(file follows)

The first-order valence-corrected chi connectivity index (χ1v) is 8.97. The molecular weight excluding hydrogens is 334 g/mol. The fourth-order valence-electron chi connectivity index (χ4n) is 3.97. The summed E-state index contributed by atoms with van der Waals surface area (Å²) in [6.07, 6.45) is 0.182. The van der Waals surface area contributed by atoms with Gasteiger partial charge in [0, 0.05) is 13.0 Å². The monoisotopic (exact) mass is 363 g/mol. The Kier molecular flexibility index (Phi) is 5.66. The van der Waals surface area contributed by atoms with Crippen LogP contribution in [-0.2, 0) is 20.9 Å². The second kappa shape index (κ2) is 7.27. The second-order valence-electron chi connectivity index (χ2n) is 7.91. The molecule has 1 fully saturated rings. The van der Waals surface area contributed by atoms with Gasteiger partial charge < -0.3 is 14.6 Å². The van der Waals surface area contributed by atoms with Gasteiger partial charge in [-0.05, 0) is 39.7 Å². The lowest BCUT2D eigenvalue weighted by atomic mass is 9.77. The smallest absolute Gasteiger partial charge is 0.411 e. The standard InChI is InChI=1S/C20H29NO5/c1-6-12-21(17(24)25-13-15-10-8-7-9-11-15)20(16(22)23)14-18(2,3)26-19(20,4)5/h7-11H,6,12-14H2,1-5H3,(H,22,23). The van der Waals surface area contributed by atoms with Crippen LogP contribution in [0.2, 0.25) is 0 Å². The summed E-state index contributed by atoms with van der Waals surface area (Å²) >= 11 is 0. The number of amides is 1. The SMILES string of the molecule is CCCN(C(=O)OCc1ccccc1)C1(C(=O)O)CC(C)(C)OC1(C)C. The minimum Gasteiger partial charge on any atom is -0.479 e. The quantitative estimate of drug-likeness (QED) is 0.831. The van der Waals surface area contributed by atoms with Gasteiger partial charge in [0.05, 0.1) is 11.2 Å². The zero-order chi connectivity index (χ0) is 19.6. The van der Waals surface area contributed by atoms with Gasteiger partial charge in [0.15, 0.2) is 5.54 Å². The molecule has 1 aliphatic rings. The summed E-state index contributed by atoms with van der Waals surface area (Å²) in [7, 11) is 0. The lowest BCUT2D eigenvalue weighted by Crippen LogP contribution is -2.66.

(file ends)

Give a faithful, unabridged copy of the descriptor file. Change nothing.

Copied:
The first-order valence-corrected chi connectivity index (χ1v) is 8.97. The molecular weight excluding hydrogens is 334 g/mol. The fourth-order valence-electron chi connectivity index (χ4n) is 3.97. The summed E-state index contributed by atoms with van der Waals surface area (Å²) in [6.07, 6.45) is 0.182. The van der Waals surface area contributed by atoms with Gasteiger partial charge in [0, 0.05) is 13.0 Å². The monoisotopic (exact) mass is 363 g/mol. The Kier molecular flexibility index (Phi) is 5.66. The van der Waals surface area contributed by atoms with Crippen LogP contribution in [-0.2, 0) is 20.9 Å². The second kappa shape index (κ2) is 7.27. The second-order valence-electron chi connectivity index (χ2n) is 7.91. The molecule has 1 fully saturated rings. The van der Waals surface area contributed by atoms with Gasteiger partial charge < -0.3 is 14.6 Å². The van der Waals surface area contributed by atoms with Gasteiger partial charge in [-0.05, 0) is 39.7 Å². The lowest BCUT2D eigenvalue weighted by atomic mass is 9.77. The smallest absolute Gasteiger partial charge is 0.411 e. The standard InChI is InChI=1S/C20H29NO5/c1-6-12-21(17(24)25-13-15-10-8-7-9-11-15)20(16(22)23)14-18(2,3)26-19(20,4)5/h7-11H,6,12-14H2,1-5H3,(H,22,23). The van der Waals surface area contributed by atoms with Crippen LogP contribution in [0.2, 0.25) is 0 Å². The summed E-state index contributed by atoms with van der Waals surface area (Å²) >= 11 is 0. The number of amides is 1. The SMILES string of the molecule is CCCN(C(=O)OCc1ccccc1)C1(C(=O)O)CC(C)(C)OC1(C)C. The minimum Gasteiger partial charge on any atom is -0.479 e. The quantitative estimate of drug-likeness (QED) is 0.831. The van der Waals surface area contributed by atoms with Gasteiger partial charge in [0.05, 0.1) is 11.2 Å². The zero-order chi connectivity index (χ0) is 19.6. The van der Waals surface area contributed by atoms with Gasteiger partial charge in [0.15, 0.2) is 5.54 Å². The molecule has 1 aliphatic rings. The summed E-state index contributed by atoms with van der Waals surface area (Å²) in [7, 11) is 0. The lowest BCUT2D eigenvalue weighted by Crippen LogP contribution is -2.66.